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Cajon Drum | What is a Cajon?

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If you were to search the Internet you would see that there are several versions of the history of the cajon. This seems to stem from the fact that there are several different countries that had one version or another of the cajon. Below is a summary of the history as told from various contries:

The Cajon - A Brief Historical Synopsys
Regardles of which country's or sources version of the history of the cajon you study the version of events is basically the same. Slaves and/or less prvilaged (poor) members of society had no ability to get their hands on real drums. Instead, they found crates, dresser drawers, and virtually anything else wood and hollow and began to use them as drums. Not alll that different from many a boring french class and the hollow desks or plastic chairs many drummers used to pass the time in school! As any drummer will tell you, if yu can get different tones out of it why not bang out a quick rythym to pass the time?

The Cajon Today
There are several versions of the cajon available today. Virtually every major company, and many smaller ones, have at least one version of the cajon in their list of products. They come in many shapes, sizes and types; all of which have a specific sound and/or purpose. Some of the more popular versions are discussed below:

Cajon Box Drum   The Box Cajon

This is the most popular version of the cajon. This is a square or rectangular box that is typicaly made of wood but now comes in many different materials including plexiglass and fiberglass. The typical thinkness of a wood cajon is 3/4 inches but the thinkness varies based on the type of material the cajon is made of. The front side of the cajon will almost always be thinner than the other sides and is often slightly lose to allow a slapping sound from the corners. The side opposite the front side will have at least one hole to allow air to escape. The thinner front side of the cajon allows the player to make many different sounds and tones depending on where on the cajon the player hits it. In many demonstrations you will see the cajon drummer run their foot up and down the front of the cajon to make the sound higher or lower based on the pressure applied. Also, while the front side is the main playing surface, many cajon players will play on all sides of the cajon to get different sounds and tones out of it.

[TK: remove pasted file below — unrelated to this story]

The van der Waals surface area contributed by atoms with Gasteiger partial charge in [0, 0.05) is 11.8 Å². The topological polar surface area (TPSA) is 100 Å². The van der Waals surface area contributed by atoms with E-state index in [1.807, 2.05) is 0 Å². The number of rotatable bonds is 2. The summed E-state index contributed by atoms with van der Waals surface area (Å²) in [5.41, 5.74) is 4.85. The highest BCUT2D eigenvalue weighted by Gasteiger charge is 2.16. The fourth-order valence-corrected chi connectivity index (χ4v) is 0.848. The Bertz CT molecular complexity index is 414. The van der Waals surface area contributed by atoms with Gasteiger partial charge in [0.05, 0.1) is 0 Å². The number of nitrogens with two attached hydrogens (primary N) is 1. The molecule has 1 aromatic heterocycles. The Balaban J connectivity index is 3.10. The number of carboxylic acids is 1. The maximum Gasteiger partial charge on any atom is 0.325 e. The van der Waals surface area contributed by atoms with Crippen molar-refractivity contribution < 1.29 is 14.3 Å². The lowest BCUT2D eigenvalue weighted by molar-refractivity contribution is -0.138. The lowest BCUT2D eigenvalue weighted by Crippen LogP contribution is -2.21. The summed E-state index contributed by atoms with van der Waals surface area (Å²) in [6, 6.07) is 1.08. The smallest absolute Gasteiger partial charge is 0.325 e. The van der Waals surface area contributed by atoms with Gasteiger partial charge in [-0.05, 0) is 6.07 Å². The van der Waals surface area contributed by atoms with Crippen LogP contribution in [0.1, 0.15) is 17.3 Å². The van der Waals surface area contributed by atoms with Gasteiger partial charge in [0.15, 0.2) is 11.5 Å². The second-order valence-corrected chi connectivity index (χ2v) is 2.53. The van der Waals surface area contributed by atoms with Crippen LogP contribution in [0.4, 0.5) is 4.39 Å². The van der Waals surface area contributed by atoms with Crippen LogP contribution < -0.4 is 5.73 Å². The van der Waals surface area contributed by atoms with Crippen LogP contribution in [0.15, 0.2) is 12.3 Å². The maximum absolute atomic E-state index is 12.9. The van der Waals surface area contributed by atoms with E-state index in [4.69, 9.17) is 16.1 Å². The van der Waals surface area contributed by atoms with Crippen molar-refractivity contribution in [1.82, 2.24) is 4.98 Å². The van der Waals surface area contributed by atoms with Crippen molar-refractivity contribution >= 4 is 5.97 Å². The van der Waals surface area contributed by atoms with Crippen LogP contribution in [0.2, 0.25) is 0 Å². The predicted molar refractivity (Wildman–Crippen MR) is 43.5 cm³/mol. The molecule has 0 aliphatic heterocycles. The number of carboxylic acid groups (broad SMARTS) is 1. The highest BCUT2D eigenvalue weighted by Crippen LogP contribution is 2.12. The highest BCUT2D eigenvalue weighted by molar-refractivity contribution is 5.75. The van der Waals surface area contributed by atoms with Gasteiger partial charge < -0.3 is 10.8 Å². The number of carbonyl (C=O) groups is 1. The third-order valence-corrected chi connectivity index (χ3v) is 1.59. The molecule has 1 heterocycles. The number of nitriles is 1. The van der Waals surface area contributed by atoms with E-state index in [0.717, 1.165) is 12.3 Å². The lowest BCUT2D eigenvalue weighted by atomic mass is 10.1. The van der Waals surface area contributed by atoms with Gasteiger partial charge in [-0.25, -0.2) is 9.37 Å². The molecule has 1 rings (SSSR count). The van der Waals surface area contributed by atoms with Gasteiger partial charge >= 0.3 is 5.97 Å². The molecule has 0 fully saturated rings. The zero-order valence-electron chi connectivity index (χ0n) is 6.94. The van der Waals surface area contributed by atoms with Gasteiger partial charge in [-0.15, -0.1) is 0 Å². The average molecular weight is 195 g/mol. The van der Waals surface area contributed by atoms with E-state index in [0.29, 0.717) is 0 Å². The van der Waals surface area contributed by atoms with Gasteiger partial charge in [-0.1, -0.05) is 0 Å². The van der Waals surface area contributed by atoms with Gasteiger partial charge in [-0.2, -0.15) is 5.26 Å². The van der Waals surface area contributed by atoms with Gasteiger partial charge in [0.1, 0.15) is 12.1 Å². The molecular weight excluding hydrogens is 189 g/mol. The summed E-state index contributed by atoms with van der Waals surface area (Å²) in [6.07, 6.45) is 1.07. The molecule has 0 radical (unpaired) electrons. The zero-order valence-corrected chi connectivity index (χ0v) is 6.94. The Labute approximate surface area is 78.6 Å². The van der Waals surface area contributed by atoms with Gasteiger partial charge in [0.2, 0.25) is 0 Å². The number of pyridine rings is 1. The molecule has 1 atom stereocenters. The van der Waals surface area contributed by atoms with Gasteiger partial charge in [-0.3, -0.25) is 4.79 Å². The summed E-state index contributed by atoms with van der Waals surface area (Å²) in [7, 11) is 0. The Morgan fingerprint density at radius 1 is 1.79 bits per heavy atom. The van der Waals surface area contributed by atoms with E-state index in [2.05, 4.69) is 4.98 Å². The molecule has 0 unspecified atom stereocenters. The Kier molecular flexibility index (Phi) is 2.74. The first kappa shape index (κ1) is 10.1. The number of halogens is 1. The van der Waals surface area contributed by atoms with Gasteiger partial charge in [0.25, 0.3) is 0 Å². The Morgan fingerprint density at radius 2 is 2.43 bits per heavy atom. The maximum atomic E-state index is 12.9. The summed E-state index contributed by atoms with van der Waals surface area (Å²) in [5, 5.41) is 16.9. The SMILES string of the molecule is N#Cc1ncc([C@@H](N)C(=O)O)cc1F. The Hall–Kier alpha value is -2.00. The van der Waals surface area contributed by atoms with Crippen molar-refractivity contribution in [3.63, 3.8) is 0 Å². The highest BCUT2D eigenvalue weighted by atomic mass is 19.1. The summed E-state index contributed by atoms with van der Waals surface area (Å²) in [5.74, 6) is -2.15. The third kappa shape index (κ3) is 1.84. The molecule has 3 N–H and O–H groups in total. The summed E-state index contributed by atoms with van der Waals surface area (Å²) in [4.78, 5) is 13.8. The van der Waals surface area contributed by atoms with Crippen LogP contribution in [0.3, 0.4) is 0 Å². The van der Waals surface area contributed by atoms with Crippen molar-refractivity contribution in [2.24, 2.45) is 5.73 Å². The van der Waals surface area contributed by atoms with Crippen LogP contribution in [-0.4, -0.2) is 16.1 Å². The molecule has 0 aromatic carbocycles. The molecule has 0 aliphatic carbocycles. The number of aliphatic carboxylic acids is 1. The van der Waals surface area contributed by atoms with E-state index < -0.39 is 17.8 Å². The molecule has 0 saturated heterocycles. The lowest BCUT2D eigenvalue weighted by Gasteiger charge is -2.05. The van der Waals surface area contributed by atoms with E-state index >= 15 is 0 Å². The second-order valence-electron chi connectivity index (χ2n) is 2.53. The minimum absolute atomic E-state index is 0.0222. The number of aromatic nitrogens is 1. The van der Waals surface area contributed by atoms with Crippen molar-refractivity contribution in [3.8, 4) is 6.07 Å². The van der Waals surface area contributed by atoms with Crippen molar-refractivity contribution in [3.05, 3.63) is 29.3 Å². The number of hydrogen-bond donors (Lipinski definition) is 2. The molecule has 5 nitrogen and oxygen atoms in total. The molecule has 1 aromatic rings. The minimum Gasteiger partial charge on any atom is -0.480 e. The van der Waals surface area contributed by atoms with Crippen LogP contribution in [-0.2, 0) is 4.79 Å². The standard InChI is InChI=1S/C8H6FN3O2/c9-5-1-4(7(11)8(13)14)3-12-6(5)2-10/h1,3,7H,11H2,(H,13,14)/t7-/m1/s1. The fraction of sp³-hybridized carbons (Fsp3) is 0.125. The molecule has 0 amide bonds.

Cajon Conga Drum   The Conga Cajon

Much like the name indicates, this design is the similar, in fact almost identical, to a traditional conga. The playing surface is now the top of the drum. The sound hole is now on the bottom of the drum. The sides will all be solid and the conga cajon can have one side (totally round) or have 2, 3, 4 or any other number of sides. Unlike the box cajon, you do not sit on the conga cajon, you play it like a conga. You can also have any number of conga cajons that you play at the same time; again, like a set of congas.


Cajon Bongo Drum   The Laptop/Bongo Cajon

There are several versions of the cajon that you play on your lap. In fact, at least one version of the laptop cajon is shaped with 'humps' in the bottom to sit over your legs as you play. These allow easy transpotation and still gives a very nice sound. I have used these in small accoustic venues before.


There are new types of cajon drums appearing everyday but the list above highlights the main types. Whatever type you decide to play, this is a very versitile instrument that is fun to play!